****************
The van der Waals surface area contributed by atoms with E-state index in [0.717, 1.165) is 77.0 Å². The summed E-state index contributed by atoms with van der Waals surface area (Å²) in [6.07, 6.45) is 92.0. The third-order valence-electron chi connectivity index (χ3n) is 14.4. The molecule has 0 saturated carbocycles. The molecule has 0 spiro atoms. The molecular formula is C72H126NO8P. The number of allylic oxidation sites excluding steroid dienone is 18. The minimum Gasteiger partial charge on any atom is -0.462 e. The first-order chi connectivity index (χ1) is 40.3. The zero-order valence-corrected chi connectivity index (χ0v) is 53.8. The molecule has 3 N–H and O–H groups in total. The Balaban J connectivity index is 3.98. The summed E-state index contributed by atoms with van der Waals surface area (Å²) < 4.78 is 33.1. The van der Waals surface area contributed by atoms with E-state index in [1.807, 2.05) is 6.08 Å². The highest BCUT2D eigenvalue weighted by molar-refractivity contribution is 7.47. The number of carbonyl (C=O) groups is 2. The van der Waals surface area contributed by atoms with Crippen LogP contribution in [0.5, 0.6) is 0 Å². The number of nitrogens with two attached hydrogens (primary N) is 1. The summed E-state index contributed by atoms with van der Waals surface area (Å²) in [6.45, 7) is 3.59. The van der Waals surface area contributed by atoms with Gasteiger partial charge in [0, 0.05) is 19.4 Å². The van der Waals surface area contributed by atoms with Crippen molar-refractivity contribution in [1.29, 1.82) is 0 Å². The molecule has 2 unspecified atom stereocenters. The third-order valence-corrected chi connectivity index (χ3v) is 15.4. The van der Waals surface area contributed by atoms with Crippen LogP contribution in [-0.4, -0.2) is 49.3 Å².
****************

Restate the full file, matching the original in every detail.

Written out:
The van der Waals surface area contributed by atoms with E-state index in [0.717, 1.165) is 77.0 Å². The summed E-state index contributed by atoms with van der Waals surface area (Å²) in [6.07, 6.45) is 92.0. The third-order valence-electron chi connectivity index (χ3n) is 14.4. The molecule has 0 saturated carbocycles. The molecule has 0 spiro atoms. The molecular formula is C72H126NO8P. The number of allylic oxidation sites excluding steroid dienone is 18. The minimum Gasteiger partial charge on any atom is -0.462 e. The first-order chi connectivity index (χ1) is 40.3. The zero-order valence-corrected chi connectivity index (χ0v) is 53.8. The molecule has 3 N–H and O–H groups in total. The Balaban J connectivity index is 3.98. The summed E-state index contributed by atoms with van der Waals surface area (Å²) < 4.78 is 33.1. The van der Waals surface area contributed by atoms with E-state index in [1.807, 2.05) is 6.08 Å². The highest BCUT2D eigenvalue weighted by molar-refractivity contribution is 7.47. The number of carbonyl (C=O) groups is 2. The van der Waals surface area contributed by atoms with Crippen LogP contribution in [0.5, 0.6) is 0 Å². The number of nitrogens with two attached hydrogens (primary N) is 1. The summed E-state index contributed by atoms with van der Waals surface area (Å²) in [6.45, 7) is 3.59. The van der Waals surface area contributed by atoms with Gasteiger partial charge in [0, 0.05) is 19.4 Å². The van der Waals surface area contributed by atoms with Crippen molar-refractivity contribution in [1.29, 1.82) is 0 Å². The molecule has 2 unspecified atom stereocenters. The third-order valence-corrected chi connectivity index (χ3v) is 15.4. The van der Waals surface area contributed by atoms with Crippen LogP contribution in [-0.4, -0.2) is 49.3 Å².